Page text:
“Girl Scout Troop 4140 would like to have solar-powered crosswalk signs at SMC/Baranof Street (at the Baranof Elementary crosswalk) included in the design, but we need your help,” troop leader Retha Winger wrote in a Facebook post encouraging people to contact DOT about the crosswalk. “DOT is currently accepting comments about their design changes and they are requesting comments from Sitkans. You can review the design changes here, http://dot.alaska.gov/sereg/projects/sitka_sawmill_rd/index.shtml. Please send comments to Chris.Schelb@alaska.gov. PLEASE EMAIL CHRIS AND LET HIM KNOW THAT WE WANT A SOLAR-POWERED CROSSWALK AT THE BARANOF ELEMENTARY SCHOOL CROSSWALK! All comments are important and appreciated. They need to hear our collective concern for the safety of our children. Thank you!”

Both options will make the intersection of DeGroff Street and Sawmill Creek Road a 90-degree turn, which will reduce car speeds as drivers leave Sawmill Creek Road for the residential DeGroff Street. Another change will move the bike path that crosses Jeff Davis Street a bit closer to the highway, so it’s easier for drivers to see the cyclists. Another plan is to improve the sidewalks by Monastery Street.

The Alaska Department of Transportation and Public Facilities is taking public comment on the two options for the next 30 days. You can email comments to Chris.Schelb@alaska.gov, or send them by regular mail to Sawmill Creek Road Resurfacing and Pedestrian Improvements, c/o Alaska DOT&PF, P.O. Box 112506, Juneau, Alaska, 99511-2506.

• Sawmill Creek Road Resurfacing and Pedestrian Improvements Options

Sitka awarded $1.36 million for second phase of Sitka Sea Walk

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The Sitka Sea Walk is about to get 1,763 feet longer.

The Alaska Transportation Alternatives Program (ATAP) recently announced it was funding $1.36 million for the second phase of the Sitka Sea Walk, which will extend the popular pathway between Harrigan Centennial Hall and the O’Connell Bridge lightering dock.

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Sitka Mayor Mim McConnell, left, and State Sen. Bert Stedman cut the ribbon opening the Sitka Sea Walk on Alaska Day (Oct. 18), 2013.

This new phase of the walkway will run along the embankment on the water side of the bridge, allowing visitors and Sitka residents to walk from the lightering dock to Harrigan Centennial Hall without having to cross a busy street. The extension also will connect to the first phase of the Sitka Sea Walk, completed in October 2013, which runs parallel to Lincoln Street from the Crescent Harbor parking lot to the border of the Sitka National Historical Park. The Sitka National Historical Park currently is hosting community meetings about various plans to complete the first phase of the Sitka Sea Walk from the border of the park down to the park’s visitor center.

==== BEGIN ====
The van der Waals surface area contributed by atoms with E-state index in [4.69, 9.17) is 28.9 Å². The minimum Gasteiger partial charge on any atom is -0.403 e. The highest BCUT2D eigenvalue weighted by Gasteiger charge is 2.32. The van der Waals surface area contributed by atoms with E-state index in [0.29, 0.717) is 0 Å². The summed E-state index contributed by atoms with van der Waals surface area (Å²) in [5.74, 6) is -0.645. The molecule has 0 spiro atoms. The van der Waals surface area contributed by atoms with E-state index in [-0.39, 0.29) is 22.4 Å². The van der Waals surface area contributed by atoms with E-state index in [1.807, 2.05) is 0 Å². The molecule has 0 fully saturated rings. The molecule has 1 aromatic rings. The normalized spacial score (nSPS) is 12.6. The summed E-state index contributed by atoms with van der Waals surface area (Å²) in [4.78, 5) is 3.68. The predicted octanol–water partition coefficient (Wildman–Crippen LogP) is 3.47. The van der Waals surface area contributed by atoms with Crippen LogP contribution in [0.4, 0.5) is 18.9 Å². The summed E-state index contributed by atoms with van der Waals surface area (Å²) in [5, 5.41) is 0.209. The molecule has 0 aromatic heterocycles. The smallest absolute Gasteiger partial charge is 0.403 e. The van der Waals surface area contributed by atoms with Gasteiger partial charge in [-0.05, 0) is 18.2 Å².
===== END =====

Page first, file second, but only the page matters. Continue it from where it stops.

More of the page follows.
The total cost of Phase II of the Sitka Sea Walk is $1.7 million, with $200,000 coming from the Alaska Federal Lands Access Program (FLAP) and $140,000 coming from the Commercial Passenger Excise Tax (CPET). In 2014, the city applied and was approved to receive $181.940 in FLAP funds (with a local match of $18,060), which become available in the Fall of 2017. The FLAP and CPET funds can be used to meet the $340,000 match requirement to receive the $1.36 million from ATAP.

On June 28, the Sitka Assembly approved the submission of the grant application for ATAP funds, and the state announced on July 28 that the Sitka Sea Walk extension was one of 15 projects funded around the state. While not in the application, the city also plans a connector path from the O’Connell Bridge lightering dock to Lincoln Street and Totem Square.

“I think it will be a great addition to the visitor industry, visitors can get off at (Harrigan) Centennial Hall and get to this part of town,” Sitka City Administrator Mark Gorman told the Daily Sitka Sentinel. “I think it will facilitate more walkability to all of Sitka. It will enhance the visitor experience.”

In the Sitka Assembly’s resolution approving the grant application, the Sitka Sea Walk and its extension are listed as priorities in the 2002 Sitka Non-Motorized Transportation Plan, the 2007 Sitka Comprehensive Plan, the Sitka Tourism Plans 1.0 and 2.0, the Sitka Downtown Master Plan, and the 2011 Sitka Sustainable Outdoor Recreation Action Plan. In surveys of cruise ship visitors and independent travelers completed in 2010 for the Sitka Sustainable Outdoor Recreation Action Plan, there was a desire for more walking and hiking activities and tours, and most cruise ship visitors choose to walk during their visit to Sitka.

GuyWalkingOnSpurOverBreakwaterIn addition to helping celebrate Sitka’s connection to the sea, there is another big reason to build the Sitka Sea Walk extension — safety.

In a memorandum to Mayor Mim McConnell, the Sitka Assembly and Gorman about the application, Public Works Director Mark Harmon and Municipal Engineer Dan Tadic noted how the Sitka Sea Walk extension “around the seaward side of the O’Connell Bridge solves a long-standing, identified safety issue with pedestrians making uncontrolled crossings of the State of Alaska owned and maintained Harbor Drive. A comprehensive wayfinding signage system along with a designated pedestrian route will result in visitors moving in predictable ways. Not only is this a significant safety improvement, but (it) also reduces the potential for visitor-resident conflicts and frustration.”

When the first phase of the Sitka Sea Walk was built in 2013, safety also was a factor since before the Sitka Sea Walk pedestrians had to cross Lincoln Street at least twice to get to where sidewalks were only available on one side of the street. The construction of the Sitka Sea Walk not only eliminated the street crossings, it directed pedestrian traffic away from the street so there were fewer auto-pedestrian conflicts.